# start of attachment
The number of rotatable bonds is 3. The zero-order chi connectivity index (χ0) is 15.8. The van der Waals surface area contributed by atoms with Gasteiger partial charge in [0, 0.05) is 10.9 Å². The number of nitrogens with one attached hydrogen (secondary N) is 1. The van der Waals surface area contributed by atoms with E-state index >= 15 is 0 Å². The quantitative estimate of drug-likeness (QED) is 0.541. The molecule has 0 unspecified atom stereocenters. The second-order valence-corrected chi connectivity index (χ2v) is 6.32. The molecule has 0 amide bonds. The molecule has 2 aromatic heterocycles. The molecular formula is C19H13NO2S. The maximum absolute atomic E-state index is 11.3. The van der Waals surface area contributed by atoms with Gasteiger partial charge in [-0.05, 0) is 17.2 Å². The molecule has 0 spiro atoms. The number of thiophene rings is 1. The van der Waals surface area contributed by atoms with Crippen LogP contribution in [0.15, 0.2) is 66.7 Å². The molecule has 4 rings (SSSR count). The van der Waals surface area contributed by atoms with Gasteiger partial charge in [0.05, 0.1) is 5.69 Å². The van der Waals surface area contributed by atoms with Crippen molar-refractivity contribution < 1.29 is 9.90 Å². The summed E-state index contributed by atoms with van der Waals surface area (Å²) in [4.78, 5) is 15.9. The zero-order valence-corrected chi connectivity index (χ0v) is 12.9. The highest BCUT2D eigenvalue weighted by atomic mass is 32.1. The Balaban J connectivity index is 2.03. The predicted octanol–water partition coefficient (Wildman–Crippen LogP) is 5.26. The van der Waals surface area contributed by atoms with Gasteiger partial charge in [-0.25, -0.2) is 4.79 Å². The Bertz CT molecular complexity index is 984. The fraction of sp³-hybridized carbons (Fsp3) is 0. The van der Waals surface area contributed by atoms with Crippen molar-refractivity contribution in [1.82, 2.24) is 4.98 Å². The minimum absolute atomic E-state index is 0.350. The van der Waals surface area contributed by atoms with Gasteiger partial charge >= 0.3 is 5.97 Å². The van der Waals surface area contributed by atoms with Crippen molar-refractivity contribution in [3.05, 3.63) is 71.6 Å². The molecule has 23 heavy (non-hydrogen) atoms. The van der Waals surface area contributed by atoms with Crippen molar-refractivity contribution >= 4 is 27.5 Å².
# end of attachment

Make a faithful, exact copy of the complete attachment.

The number of rotatable bonds is 3. The zero-order chi connectivity index (χ0) is 15.8. The van der Waals surface area contributed by atoms with Gasteiger partial charge in [0, 0.05) is 10.9 Å². The number of nitrogens with one attached hydrogen (secondary N) is 1. The van der Waals surface area contributed by atoms with E-state index >= 15 is 0 Å². The quantitative estimate of drug-likeness (QED) is 0.541. The molecule has 0 unspecified atom stereocenters. The second-order valence-corrected chi connectivity index (χ2v) is 6.32. The molecule has 0 amide bonds. The molecule has 2 aromatic heterocycles. The molecular formula is C19H13NO2S. The maximum absolute atomic E-state index is 11.3. The van der Waals surface area contributed by atoms with Gasteiger partial charge in [-0.05, 0) is 17.2 Å². The molecule has 0 spiro atoms. The number of thiophene rings is 1. The van der Waals surface area contributed by atoms with Crippen LogP contribution in [0.15, 0.2) is 66.7 Å². The molecule has 4 rings (SSSR count). The van der Waals surface area contributed by atoms with Gasteiger partial charge in [0.05, 0.1) is 5.69 Å². The van der Waals surface area contributed by atoms with Crippen molar-refractivity contribution < 1.29 is 9.90 Å². The summed E-state index contributed by atoms with van der Waals surface area (Å²) in [4.78, 5) is 15.9. The zero-order valence-corrected chi connectivity index (χ0v) is 12.9. The highest BCUT2D eigenvalue weighted by atomic mass is 32.1. The Balaban J connectivity index is 2.03. The predicted octanol–water partition coefficient (Wildman–Crippen LogP) is 5.26. The van der Waals surface area contributed by atoms with Gasteiger partial charge in [-0.25, -0.2) is 4.79 Å². The Bertz CT molecular complexity index is 984. The fraction of sp³-hybridized carbons (Fsp3) is 0. The van der Waals surface area contributed by atoms with Crippen molar-refractivity contribution in [1.82, 2.24) is 4.98 Å². The minimum absolute atomic E-state index is 0.350. The van der Waals surface area contributed by atoms with Gasteiger partial charge >= 0.3 is 5.97 Å². The van der Waals surface area contributed by atoms with Crippen molar-refractivity contribution in [3.05, 3.63) is 71.6 Å². The molecule has 23 heavy (non-hydrogen) atoms. The van der Waals surface area contributed by atoms with Crippen molar-refractivity contribution >= 4 is 27.5 Å².